Praise for Under the Big Black Sun

Vogue.com, 2/28/16
“A candid look at one of rock’s most exciting scenes.”

Publishers Weekly, 4/4/16
“Doe, frontman for X, has gathered the testimonies of punk’s progenitors in L.A., a scene only rivaled by those of New York and London for fecundity and influence.”

Q Magazine, June 2016
“An excellent dissection of the unique cultural and sexual plurality of the LA scene…Compelling reading.”

Library Journal, 4/15/16
“[A] fascinating collection of essays.”

Rolling Stone, 5/5/16
“The true story of the Los Angeles punk scene…A set of vivid personal essays…The most artist-centered look yet at a scene that helped define the future of a music whose rallying cry was ‘no future.’”

John Evans, co-owner of California’s Diesel: A Bookstore, on NPR’s All Things Considered, 7/22/16
“A great and generous memoir of L.A. punk.”

Booklist, 7/21/16
“An entertaining, firsthand history that should appeal to punk fans everywhere.”

Record Collector, May 2016
“A great read for anyone with even a passing interest in the U.S. underground of the time.”

Esquire.com, 4/26/16
“The new book from punk icon John Doe offers a history of the overlooked music scene…For anyone who thinks that punk rock was limited to the famed scenes in London and New York, Under the Big Black Sun offers hard evidence that the L.A. scene was just as important—and perhaps created an even greater, lasting impact…A great story about the underappreciated music that came out of the City of Angels during that golden period of 1977-1982.”

The A.V. Club, 4/25/16
Under The Big Black Sun opens up L.A.’s punk-rock underbelly…Culled from the personal remembrances of roughly a dozen of the city’s most prized punk-rock figures, the book digs deep into the ugly, dangerous, but nonetheless fraternal nature of the burgeoning L.A. punk scene of the late ’70s and early ’80s. From Hollywood over to East L.A. and south to San Pedro and Huntington Beach, Under The Big Black Sun covers the scene’s considerable sprawl, from the sketchy clubs and apartment dwellings to the bands and the drug and booze-fueled chaos that followed them…The dirt dished on the bands and the music is great, but the book wisely casts a wider net to capture broader aspects of early L.A. punk culture…You-had-to-be-there style storytelling.”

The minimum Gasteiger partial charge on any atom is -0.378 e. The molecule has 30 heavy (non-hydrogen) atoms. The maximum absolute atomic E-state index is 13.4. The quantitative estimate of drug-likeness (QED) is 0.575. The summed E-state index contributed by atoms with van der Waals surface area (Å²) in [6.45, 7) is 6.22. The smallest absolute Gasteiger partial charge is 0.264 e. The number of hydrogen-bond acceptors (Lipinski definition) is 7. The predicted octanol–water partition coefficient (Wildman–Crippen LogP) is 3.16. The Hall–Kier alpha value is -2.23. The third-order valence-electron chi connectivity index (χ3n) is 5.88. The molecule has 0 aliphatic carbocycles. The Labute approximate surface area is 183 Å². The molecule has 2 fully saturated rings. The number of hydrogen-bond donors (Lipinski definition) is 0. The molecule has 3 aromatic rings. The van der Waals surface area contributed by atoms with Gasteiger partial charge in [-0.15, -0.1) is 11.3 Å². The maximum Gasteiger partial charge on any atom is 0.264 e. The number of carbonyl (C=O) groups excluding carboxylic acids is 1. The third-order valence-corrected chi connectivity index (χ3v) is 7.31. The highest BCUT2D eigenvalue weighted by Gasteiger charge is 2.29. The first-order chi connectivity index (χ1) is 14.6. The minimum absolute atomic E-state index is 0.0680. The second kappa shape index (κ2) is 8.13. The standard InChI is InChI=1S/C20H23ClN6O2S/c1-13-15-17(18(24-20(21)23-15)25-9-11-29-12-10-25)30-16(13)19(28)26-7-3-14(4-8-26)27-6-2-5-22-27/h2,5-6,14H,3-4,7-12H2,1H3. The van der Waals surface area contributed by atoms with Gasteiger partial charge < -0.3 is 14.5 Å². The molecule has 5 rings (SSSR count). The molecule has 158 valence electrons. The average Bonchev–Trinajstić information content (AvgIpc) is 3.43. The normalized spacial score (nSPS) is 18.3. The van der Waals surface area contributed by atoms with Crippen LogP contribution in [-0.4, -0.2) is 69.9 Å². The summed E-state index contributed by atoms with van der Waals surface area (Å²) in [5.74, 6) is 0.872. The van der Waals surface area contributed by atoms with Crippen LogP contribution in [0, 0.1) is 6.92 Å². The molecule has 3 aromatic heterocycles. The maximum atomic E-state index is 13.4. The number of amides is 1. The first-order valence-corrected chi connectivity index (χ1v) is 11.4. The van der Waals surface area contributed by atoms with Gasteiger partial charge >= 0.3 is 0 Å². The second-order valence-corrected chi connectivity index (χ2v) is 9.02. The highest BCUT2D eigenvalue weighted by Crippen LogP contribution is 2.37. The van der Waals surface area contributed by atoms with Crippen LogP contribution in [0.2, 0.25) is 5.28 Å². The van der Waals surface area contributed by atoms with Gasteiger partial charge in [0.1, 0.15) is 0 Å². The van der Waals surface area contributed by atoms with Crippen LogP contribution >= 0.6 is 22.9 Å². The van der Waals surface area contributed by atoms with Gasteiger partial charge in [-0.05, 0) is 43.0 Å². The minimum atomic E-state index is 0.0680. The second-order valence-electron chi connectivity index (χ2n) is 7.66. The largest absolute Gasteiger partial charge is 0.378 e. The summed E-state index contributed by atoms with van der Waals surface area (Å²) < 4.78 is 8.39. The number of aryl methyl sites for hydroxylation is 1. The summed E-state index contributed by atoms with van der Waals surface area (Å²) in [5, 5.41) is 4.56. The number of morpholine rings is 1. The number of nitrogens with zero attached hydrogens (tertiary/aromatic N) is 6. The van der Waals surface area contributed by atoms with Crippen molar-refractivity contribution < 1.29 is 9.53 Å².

PopMatters, 4/25/16
“A series of essays in which each voice shines…These aren’t Rolling Stone profiles that have been sanitized to protect us from the truth, they’re the real conversations that you’d have with this gang if any of them were your friends…The memories, some of them anyway, are here too for us to sort through and feel something akin to being there. What more could we want?”

Examiner.com, 5/3/16
“A fascinating, first-person account of professional gigging and groupie-dom in the late 1970s and early ‘80s…Doe’s descent into the dark tumult of southern California in the post-Carter years is as seedy and unsterile as it is musically and historically significant…Doe effectively Sharpies an X on our hands for reentry into a world most of us probably never knew, into a labyrinth of alleyways and urine-besotted staircases populated by society’s fringe-dwellers—the talented outcasts and